Integral Urbanism falls far from the theory and practice that urban design has undertaken for tens of years. The important aspect it tackles is to support the complex range of human needs, allowing not just humans to survive but to prosper. It main aim is to create places by the people for the people. Integralism attempts to learn from its past mistakes and successes and evolve on them to create this new theory. It attempts to reconsider the philosophy of isolating one trend from the next that originated in the past. The concept focuses on the creation of good public places for the people residing and using them.
Theorists, after extensive analysis, reached the conclusion that to create successful urban spaces and public places there six dimensions that need to be followed. They are morphological, perceptual, social, functional, visual and temporal. Each one of them focuses on a certain aspect of people's needs in an urban space. The morphological dimension focuses on the form and design of the space, the perceptual, focuses on a more psychological aspect and investigates how people feel in a place, Social focuses on people's behaviour in a space, Functional, looks at the functional requirements that people need in a space (e.g. seating, landscape, activities, etc...) Visual, focuses on what a user sees (e.g. Elevations, materials, etc...), and finally Temporal, focuses spaces change through the factor of time. A loss in any of these dimensions will not create a successful environment for people to enjoy using the space. These factors along with their sub-topics, create the integrate indicators.
For these integrate indicators to work, a framework is devised to support the philosophy, known as the Integrate Principles of Place Making (IPPM). This framework originated from the critical analysis of both the LUDA project and the BEQUEST toolkit. The analysis undertaken allowed the research to understand what are the strong points of each framework and what are their weak points and that helped evolve the six dimension framework that is introduced in this thesis. The framework combined the assessment methods, the planning activity, the integrate indicators, the stakeholders, the spatial scales and the time scale. This framework will support the final part of the thesis.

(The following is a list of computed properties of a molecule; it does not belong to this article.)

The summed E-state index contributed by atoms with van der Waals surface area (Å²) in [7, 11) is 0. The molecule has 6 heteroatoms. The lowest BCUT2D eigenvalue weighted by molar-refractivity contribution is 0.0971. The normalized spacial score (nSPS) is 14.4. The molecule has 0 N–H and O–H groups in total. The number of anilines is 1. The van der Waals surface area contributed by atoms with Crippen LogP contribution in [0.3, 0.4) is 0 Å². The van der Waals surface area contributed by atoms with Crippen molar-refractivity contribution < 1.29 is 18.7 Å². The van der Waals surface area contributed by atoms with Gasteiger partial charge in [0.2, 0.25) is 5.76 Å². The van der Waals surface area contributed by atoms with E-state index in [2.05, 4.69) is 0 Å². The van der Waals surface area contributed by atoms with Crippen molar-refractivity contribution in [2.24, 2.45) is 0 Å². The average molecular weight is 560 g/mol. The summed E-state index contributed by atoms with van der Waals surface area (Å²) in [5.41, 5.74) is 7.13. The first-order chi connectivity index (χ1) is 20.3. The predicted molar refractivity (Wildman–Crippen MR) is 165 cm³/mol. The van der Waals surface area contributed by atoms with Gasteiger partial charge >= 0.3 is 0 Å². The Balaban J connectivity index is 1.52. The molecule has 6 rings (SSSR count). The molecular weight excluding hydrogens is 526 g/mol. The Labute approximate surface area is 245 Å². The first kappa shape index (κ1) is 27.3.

The final part of the thesis attempts to investigate how this framework could be implemented into practice, through the execution in areas in two cities, Dundee and Kuwait. Each city undergoes extensive analysis of its history, existing conditions, land use, Stakeholders perception and how practice affects the design. This data will help in the diagnostic aspects of the space. It helps in understanding the differences in each city and how they adapted to these problems. This section is analysed using AHP to understand the priorities of each city. The next step after the diagnosis is to create several scenarios, using the integrate principles created to in the selected spaces, and they are analysed through programs like ECOTECT and Space Syntax and they are presented through programs like 3D MAX, AutoCAD and Photoshop. These scenarios will help in the creation of a benchmark for the integrate principles.